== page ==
QUOTE TO NOTE: "You've got to deal with it. I don't think ultimately we'd love to have the bye right now. But the way the schedule's set, we're going to deal with it, we're going to get away and there's always guys a little bit banged up who could use a little time off." — LB Ben Leber on the Vikings having a bye after only three games.


  • Vikings coach Brad Childress and his staff will spend the early part of the week doing a self-scout of the first three games before taking a break. Last season, the Vikings had their bye week after eight games, meaning there was far more to look at for the staff.

  • The Vikings will play three of their four games in October on the road after returning from their bye week. That will include games at the Jets (Oct. 11), Green Bay (Oct. 24) and New England (Oct. 31). The only home game for Minnesota will be Oct. 17 against Dallas.

  • The Vikings have a sellout streak of 130 games at Mall of America Field at the Metrodome. The streak dates to the beginning of the 1998 season.

  • Childress is now 9-1 against Detroit since taking over in 2006. His only loss came in 2007 at Ford Field when the Lions beat the Vikings, 20-17, in overtime.

  • QB Brett Favre has thrown for 69,926, putting him 74 shy of becoming the first player to reach 70,000.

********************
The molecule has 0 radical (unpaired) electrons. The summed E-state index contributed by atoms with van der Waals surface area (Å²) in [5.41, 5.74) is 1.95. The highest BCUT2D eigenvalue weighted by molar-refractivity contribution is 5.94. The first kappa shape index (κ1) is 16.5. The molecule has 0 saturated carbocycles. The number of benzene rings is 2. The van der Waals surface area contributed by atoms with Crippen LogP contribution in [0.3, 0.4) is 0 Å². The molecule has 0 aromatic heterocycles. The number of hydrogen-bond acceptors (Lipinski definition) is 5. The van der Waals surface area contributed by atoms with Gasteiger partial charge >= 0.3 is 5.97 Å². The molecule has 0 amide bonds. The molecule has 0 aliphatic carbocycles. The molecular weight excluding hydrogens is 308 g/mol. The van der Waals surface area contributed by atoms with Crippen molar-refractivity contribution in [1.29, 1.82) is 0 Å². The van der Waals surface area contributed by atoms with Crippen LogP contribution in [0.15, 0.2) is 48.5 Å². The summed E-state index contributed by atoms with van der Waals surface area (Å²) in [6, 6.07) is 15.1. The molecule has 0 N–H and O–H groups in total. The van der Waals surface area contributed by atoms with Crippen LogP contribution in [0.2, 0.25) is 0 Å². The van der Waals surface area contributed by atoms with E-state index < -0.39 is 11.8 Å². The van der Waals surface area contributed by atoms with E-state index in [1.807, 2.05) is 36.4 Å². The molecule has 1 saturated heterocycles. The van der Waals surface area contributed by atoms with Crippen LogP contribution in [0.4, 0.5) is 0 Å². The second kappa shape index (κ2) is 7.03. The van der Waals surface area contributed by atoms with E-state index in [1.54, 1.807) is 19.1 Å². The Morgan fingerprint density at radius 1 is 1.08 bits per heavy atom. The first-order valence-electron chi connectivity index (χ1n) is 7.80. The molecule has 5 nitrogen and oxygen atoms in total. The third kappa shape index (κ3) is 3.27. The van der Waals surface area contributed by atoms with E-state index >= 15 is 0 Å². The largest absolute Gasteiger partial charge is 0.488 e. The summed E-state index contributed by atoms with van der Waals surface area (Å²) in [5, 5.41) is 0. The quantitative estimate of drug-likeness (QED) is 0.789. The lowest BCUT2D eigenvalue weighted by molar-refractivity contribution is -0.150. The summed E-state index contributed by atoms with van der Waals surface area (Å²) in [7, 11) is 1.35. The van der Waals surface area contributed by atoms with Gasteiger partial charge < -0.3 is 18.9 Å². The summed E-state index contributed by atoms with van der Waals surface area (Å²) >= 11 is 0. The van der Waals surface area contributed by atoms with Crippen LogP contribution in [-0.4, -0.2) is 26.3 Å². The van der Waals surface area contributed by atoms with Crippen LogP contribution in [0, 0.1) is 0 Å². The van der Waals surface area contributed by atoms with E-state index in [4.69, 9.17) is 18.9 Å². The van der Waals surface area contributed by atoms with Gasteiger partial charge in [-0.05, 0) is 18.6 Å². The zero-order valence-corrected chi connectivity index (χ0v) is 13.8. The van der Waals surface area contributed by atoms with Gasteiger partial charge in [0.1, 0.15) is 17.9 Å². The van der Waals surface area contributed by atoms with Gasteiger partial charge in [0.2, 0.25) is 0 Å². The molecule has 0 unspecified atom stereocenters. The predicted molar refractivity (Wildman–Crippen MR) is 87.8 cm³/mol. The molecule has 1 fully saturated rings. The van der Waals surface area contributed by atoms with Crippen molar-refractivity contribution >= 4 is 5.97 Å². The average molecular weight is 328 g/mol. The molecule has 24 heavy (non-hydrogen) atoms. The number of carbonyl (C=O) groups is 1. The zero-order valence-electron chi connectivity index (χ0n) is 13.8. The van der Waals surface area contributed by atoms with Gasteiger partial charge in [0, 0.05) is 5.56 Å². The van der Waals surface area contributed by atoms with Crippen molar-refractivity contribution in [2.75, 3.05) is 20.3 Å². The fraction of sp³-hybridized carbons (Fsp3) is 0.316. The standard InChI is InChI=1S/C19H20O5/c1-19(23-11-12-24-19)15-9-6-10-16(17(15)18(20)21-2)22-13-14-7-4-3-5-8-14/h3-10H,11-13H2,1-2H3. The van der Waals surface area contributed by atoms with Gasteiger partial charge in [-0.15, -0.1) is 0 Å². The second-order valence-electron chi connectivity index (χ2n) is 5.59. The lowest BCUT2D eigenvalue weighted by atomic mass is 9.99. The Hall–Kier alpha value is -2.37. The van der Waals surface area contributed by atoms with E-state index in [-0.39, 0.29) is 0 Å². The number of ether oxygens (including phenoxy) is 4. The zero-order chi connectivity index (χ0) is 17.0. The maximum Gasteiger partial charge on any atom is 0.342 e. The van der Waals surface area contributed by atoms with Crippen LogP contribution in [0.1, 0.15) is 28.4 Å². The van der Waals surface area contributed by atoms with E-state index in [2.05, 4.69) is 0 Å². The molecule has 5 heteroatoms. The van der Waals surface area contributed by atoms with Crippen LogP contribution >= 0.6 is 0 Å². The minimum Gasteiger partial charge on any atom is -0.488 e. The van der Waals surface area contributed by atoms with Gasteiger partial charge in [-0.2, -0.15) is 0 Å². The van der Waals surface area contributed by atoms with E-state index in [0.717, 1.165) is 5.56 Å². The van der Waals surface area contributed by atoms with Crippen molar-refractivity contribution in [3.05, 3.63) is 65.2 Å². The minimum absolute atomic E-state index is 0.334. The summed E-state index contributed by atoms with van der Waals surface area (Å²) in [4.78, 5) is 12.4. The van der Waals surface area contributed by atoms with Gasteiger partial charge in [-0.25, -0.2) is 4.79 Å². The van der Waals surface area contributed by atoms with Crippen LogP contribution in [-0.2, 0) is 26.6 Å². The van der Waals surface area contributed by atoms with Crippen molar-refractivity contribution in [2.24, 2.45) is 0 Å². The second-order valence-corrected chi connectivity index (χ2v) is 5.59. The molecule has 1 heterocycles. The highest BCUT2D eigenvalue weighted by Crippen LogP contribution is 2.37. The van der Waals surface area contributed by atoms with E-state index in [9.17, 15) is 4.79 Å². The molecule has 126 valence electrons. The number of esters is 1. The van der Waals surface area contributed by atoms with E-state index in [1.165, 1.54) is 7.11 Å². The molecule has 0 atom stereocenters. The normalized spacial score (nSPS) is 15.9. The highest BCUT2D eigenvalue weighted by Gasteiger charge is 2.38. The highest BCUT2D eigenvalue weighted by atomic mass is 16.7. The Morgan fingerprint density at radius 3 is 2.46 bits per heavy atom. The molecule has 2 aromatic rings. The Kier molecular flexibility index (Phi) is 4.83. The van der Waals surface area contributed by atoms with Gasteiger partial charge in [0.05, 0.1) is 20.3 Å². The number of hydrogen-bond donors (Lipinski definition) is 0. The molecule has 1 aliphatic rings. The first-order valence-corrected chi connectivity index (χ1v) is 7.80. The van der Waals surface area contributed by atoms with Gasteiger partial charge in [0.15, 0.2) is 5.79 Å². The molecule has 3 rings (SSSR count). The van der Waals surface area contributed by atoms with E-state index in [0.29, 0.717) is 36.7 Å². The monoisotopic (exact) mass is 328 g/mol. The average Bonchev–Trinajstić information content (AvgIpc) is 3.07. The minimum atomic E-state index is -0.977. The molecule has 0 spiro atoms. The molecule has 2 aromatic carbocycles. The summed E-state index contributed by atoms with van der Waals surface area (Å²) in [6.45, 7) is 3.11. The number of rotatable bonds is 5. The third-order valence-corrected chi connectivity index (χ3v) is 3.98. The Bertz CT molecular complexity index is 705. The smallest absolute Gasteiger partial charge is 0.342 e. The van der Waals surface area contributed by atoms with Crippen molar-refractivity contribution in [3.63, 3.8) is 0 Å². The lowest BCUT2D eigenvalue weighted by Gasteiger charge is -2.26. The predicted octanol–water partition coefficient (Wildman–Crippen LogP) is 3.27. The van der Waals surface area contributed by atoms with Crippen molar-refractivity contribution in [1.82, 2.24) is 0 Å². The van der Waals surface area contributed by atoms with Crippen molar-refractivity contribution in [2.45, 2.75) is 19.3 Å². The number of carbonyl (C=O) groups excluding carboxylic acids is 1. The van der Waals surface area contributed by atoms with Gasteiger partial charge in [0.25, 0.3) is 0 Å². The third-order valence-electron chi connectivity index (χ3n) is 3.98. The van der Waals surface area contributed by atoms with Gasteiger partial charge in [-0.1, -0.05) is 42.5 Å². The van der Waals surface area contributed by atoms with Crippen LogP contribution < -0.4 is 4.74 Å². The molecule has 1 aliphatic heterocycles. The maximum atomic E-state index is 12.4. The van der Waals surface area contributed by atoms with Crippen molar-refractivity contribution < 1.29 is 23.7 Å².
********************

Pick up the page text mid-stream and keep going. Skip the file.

• CB Antoine Winfield's interception on Sunday tied his total for last season. Winfield missed six games last year because of a broken foot.

  • Rookie RB Toby Gerhart committed a fourth-quarter fumble against the Lions that resulted in a turnover. Gerhart said he was kicking himself "a ton" for that mistake. "That's a huge point in the game," he said. "It puts a lot of pressure on the defense and it takes points off the board for the offense and makes it a three-score game instead of a two-score game. You want to go out there and make good impressions. That's the worst thing you can do."

  • RB Adrian Peterson on how much he pays attention to the statistics of other running backs, such as Tennessee's Chris Johnson: "I don't go around checking stats on other guys, but of course when I'm at home I watch the network and those sports channels and I see it come across. I just focus on making sure when I'm out there and I'm called upon (that I'm) taking advantage and being productive. When I do that I'll keep myself ahead and in the hunt."

  • TE Visanthe Shiancoe suffered what appeared to be a strained right hamstring against the Lions last Sunday. He is spending the week at Winter Park getting treatment.

  • C John Sullivan suffered an injury to his left calf but it's not yet known if he will miss any time. Sullivan also was expected to remain in town to get treatment.

  • C Ryan Cook replaced Sullivan and played well enough that the Vikings likely would feel comfortable leaving him at that position if Sullivan remains out. Cook was a center coming out of New Mexico — he was picked by the Vikings in the second round in 2006 — but he hadn't played that position in the NFL until Sunday.

  • Rookie guard Chris DeGeare, a fifth-round pick last April, was active for the first time this season against the Lions but did not get into the game.